March 25, 2016
I’ll never forget the first time I received a call from a 712 area code. I had never seen a 712 area code. So obviously I ignored it, but a voicemail — a lengthy one at that — came through. As I put the phone up to my ear, an unfamiliar voice carried out a message that would ultimately change the trajectory of my life and my career for the next three years.
When Doug Burns told me he was interested in hiring me for a sportswriting position at his newspaper in Carroll, Iowa, a couple thoughts raced through my mind.
How did he get this number? And where in the hell is Carroll, Iowa?
I soon came to know the answer to both of those questions in earnest.
Before taking this job, I had never lived outside the state of Missouri. I was born and raised in St. Joseph, went to college at the University of Missouri and my first job was in southwest Missouri. Iowa was foreign to me and I had never heard of Carroll, so it was a welcome surprise to discover it was only three hours north of my hometown.
I had no idea what to expect, but I knew it was where I belonged. And now, though it’s with some trepidation, I know it’s time to take the next step in my journey.
This is the last piece I will pen for the Daily Times Herald, as I am headed to Chicago to pursue opportunities there, namely with the Chicago Tribune in a freelance capacity.
There is plenty I will miss from covering sports in this area, both profound and subtle. The latter of which includes the adjustment to an Iowan accent that I had no clue existed. (Listening to my tape recorder after interviews the first few weeks was a source of great entertainment. I will forever appreciate the way the “o” sounds here.)
The first year I was here, I walked into an incredible string of fortune from a coverage standpoint, provided by a transcendent group of Kuemper Catholic athletes. Two months after arriving, the boys basketball team went on a run to the state tournament and ultimately finished in third place in Class 2A. In the summer, the baseball team made its fourth consecutive trip to the state tournament and fell in the semifinals. And then in the fall, the football team won the state title while the volleyball team was the runner-up in 3A. Trips to Des Moines, Cedar Falls and Cedar Rapids within my first six months on the job was quite the treat. I soon came to realize that was the exception, not the rule. Winning in the postseason is hard. Getting to state is really hard. And winning a state title is incredibly hard. Kuemper football remains the only state champion I’ve covered in five years writing on prep sports.
There were plenty of worthy candidates, however, in my time here. Kuemper volleyball has been fantastic and so has its girls basketball, as has South Central Calhoun volleyball and their girls basketball teams, both of which made the state tournament. I caught the tail-end of a great run of Ar-We-Va girls basketball. Carroll football and boys basketball has been tantalizingly close to breaking through onto the state stage since I’ve been here. East Sac County boys basketball was close as well and the Raiders produced the second Division-I hooper I’ve covered in Reed Tellinghuisen. Tim Bell and the Ar-We-Va boys came so close to getting there the past three years. The IKM-Manning boys and girls basketball teams were mainstays when it came to competing for state. Actually, the Wolves are pretty darn good in everything aren’t they? Coon Rapids-Bayard baseball has an amazing thing going; that’s a credit to its cerebral coach John Waddle. As does Glidden-Ralston football thanks to head coach Kreg Lensch.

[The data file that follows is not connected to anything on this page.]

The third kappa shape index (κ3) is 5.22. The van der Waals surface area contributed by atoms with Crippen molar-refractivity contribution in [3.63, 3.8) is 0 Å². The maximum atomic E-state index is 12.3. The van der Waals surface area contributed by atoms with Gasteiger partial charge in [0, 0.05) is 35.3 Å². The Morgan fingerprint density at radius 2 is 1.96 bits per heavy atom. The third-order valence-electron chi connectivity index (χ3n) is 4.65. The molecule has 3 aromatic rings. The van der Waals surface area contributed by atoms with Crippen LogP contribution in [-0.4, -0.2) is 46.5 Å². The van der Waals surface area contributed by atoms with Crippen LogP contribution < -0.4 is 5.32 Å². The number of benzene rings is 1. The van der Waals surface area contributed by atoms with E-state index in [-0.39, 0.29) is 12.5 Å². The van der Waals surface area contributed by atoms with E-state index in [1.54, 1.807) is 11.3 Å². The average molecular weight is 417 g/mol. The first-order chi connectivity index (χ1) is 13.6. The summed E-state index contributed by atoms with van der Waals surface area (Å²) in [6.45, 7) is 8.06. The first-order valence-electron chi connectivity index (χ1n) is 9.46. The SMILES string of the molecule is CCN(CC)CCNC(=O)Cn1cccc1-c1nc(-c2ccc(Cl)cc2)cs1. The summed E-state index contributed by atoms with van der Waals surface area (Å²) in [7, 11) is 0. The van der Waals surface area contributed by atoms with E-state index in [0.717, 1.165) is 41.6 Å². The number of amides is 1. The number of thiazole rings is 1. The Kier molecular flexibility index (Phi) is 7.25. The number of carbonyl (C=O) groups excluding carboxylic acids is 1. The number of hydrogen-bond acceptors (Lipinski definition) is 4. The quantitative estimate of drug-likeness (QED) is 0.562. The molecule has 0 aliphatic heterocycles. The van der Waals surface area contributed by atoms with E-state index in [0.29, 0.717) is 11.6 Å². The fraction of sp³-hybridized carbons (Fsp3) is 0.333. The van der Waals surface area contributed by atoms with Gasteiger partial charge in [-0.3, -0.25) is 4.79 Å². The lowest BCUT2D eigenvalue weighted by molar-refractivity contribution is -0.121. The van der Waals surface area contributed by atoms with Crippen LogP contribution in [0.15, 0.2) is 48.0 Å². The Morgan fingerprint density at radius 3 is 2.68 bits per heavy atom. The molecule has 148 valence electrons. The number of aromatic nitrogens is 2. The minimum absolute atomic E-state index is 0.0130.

That’s one of the things I’ll miss most around here, the relationships formed with coaches. As a sports nerd, there’s nothing better than chopping it up with guys who are truly invested in their sport and their school. Nearly all of them have been easy to deal with, which allows for us to provide the best coverage in the area. I’ll treasure the side conversations I was able to have, especially the one’s that were explicitly stated as “off the record.”
I’ll forever be impressed at the ability of high school kids in this area handle post-game interviews, whether it is after a big win or a devastating loss, yet still remain articulate and candid. I know I certainly was unable to do the same at that age.
I’ll always appreciate the kind words I received both in person and over email or the phone about stories I wrote. I truly came to know what “Iowa nice” means. There was certainly some criticism and displeasure hurled my way as well, but I enjoyed it all the same for a simple reason: it means you care. That’s what I will always love about this gig.
Sports are a wonderful thing. They can unite schools and more importantly, communities. A newspaper is the linchpin of all that and I’m certainly proud to have been apart of it in this particular area.
The people who help bring it all together at the Daily Times Herald are second to none in this kind of market. The talent here is superb, but, more importantly, it is caring. I’ll forever be grateful to my coworkers who helped make the transition to a completely unknown area of the country for me all the easier and I’ll cherish their friendships.
I’ve enjoyed my time here immensely and look forward to the next challenge ahead of me.
And going forward, when 712 pops up on my phone, it will be met with a smile.